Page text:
Tassos Symeonides (RIEAS Academic Advisor)

Copyright: www.rieas.gr

Turkey’s muscle flexing vis-a-vis Syria provides the newest fuse for the perennially unstable Middle East. While the Syrians rushed to offer a rare apology to Ankara over an errant mortar round that killed five Turkish civilians near the common border, the Turks quickly retaliated with an artillery barrage against Syrian military targets deep into its neighbor’s territory.

Now the Turkish parliament has authorized the administration of PM Erdogan to launch cross-border military action if need arises. Erdogan is treating this license as both a threat against the beleaguered Syrian leader Bashar Assad and further tangible proof that he, and not the generals, is calling the domestic and foreign shots.The Syrian case carries all the usual convoluted and explosive elements of a Middle East sectarian conflict. Assad, an Alawite, is confronted by Sunni rebels who maintain friendly contacts with the simmering Sunni rebellion in Iraq. At the same time, the powerful Hizb’allah terror organization that dominates Lebanon’s domestic socio-political balance has chosen the Assad side and is reported sending fighters and supplies to help Damascus.

Aside from above locus, Israel and Jordan are having their own security concerns because of the Syrian conflagration and would loath to see a foreign intervention in Syria that does not agree with their strategic interests.

Meantime, Erdogan (a Sunni) sees the Syrian conflict as a unique opportunity to increase Turkey’s influence in the region and raise Turkey to a command position capable of realizing strategic goals that were simply unattainable in the past.

The Turkish PM feels particularly emboldened these days as his continuing conflict with the army establishment has tilted in his favor and more generals have landed in jail. But, at the same time, he needs to tread carefully as the Assad government has withdrawn its forces from most of the Turkish-Syrian border, thus allowing the Syrian-based Kurds, who continue their perennial bloody confrontation with Turkey, a literal free hand in meeting a possible Turkish incursion with considerable force.

Furthermore, the Turks need to take into serious account Iran’s full support for the tottering Assad. Iranian “advisers” are reported directing many of the Syrian regime’s military actions and supplying the Syrian military forces with arms and other material.

The Iranian presence is a potential bombshell that would almost certainly go off in case of a Turkish military action — something that would immediately mobilize Israel, already tense about the Syrian situation and Iran’s role in it, not to mention Iran’s nuclear weapons program. Responding to sporadic errant Syrian shelling in the Golan Heights, Israel staged a surprise mobilization exercise last month that brought thousands of troops to the Golan Heights to maneuver and use live fire during the drill.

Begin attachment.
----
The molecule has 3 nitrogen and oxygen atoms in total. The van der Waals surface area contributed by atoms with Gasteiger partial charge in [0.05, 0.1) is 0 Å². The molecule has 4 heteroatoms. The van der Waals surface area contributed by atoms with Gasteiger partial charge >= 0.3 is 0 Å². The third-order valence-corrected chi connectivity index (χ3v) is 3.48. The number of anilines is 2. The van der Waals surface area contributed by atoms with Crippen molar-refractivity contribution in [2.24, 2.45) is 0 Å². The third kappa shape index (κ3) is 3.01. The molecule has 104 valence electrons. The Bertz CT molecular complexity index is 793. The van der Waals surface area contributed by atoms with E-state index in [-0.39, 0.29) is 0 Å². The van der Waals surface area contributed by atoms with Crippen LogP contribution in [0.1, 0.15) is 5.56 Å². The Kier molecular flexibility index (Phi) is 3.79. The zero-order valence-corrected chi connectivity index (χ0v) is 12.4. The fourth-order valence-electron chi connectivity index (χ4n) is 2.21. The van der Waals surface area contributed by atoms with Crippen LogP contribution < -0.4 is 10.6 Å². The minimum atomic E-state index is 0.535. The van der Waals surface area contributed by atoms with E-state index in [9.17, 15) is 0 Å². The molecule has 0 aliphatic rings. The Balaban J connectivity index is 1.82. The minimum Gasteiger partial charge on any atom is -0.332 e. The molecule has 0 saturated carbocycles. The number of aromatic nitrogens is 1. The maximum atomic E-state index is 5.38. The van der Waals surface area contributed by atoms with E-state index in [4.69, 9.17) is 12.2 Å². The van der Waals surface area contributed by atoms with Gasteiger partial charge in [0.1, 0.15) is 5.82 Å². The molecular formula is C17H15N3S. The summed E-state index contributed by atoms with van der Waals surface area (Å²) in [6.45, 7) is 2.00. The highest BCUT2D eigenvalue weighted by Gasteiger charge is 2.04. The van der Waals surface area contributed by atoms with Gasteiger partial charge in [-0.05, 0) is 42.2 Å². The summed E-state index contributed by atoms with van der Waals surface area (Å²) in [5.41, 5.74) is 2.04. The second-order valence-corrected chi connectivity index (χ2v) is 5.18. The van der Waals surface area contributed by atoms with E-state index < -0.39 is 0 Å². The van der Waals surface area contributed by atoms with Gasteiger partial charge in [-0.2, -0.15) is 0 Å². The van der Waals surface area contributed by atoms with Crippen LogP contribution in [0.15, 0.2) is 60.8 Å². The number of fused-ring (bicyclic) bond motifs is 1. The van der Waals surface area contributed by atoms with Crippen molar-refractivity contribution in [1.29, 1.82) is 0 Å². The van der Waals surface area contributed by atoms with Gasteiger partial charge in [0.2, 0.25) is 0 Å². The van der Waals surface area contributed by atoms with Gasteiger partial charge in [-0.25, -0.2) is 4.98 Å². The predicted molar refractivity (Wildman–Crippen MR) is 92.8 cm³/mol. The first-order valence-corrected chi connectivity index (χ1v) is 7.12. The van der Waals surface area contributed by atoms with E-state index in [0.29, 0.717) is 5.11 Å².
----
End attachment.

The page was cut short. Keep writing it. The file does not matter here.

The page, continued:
Turkey’s war dance is also raising concerns in NATO capitals. Theoretically, Turkey, in case of another border incident, may invoke Article 5 of the NATO treaty that stipulates that any NATO member coming under attack has the liberty to call upon all other members for help. (This is the same infamous Article 5 that NATO has refused to recognize as having application in the case of Turkey threatening war in the Aegean against Greece).

Erdogan and his deceivingly amiable foreign minister Davutoglou have pursued a proactive policy of expanding Turkey’s influence in regional affairs, something that is now jeopardized both by the so-called Arab Spring and the Syrian civil war. Assad hasn’t collapsed as quickly as the other Arab dictators and that has thrown a spanner into the innards of Turkish plans. For all the disappointment this development has brought to the Erdogan-Davoutoglou duo both these Turkish leaders realize that choosing the intervention card can trigger a wider war with incalculable impact on Syria and Turkey, not to mention the rest of the region.

Where is Greece standing in all of this? Unfortunately, Athens, caught in the maelstrom of its own socio-economic catastrophe, has simply no diplomatic or any other reach and has been reduced to a mere spectator of Turkey’s Syrian sabre rattling and bold maneuvering. If experience is any yardstick, the Greek leaders will resort to the usual grandiloquent press releases calling for peace, observance of international law, etc, and will keep their fingers crossed in the hope that Turkey fumbles in this latest strategic play — because any Turkish “victory” in Syria could almost automatically increase Turkish pressure on Greek sovereignty in the Aegean.

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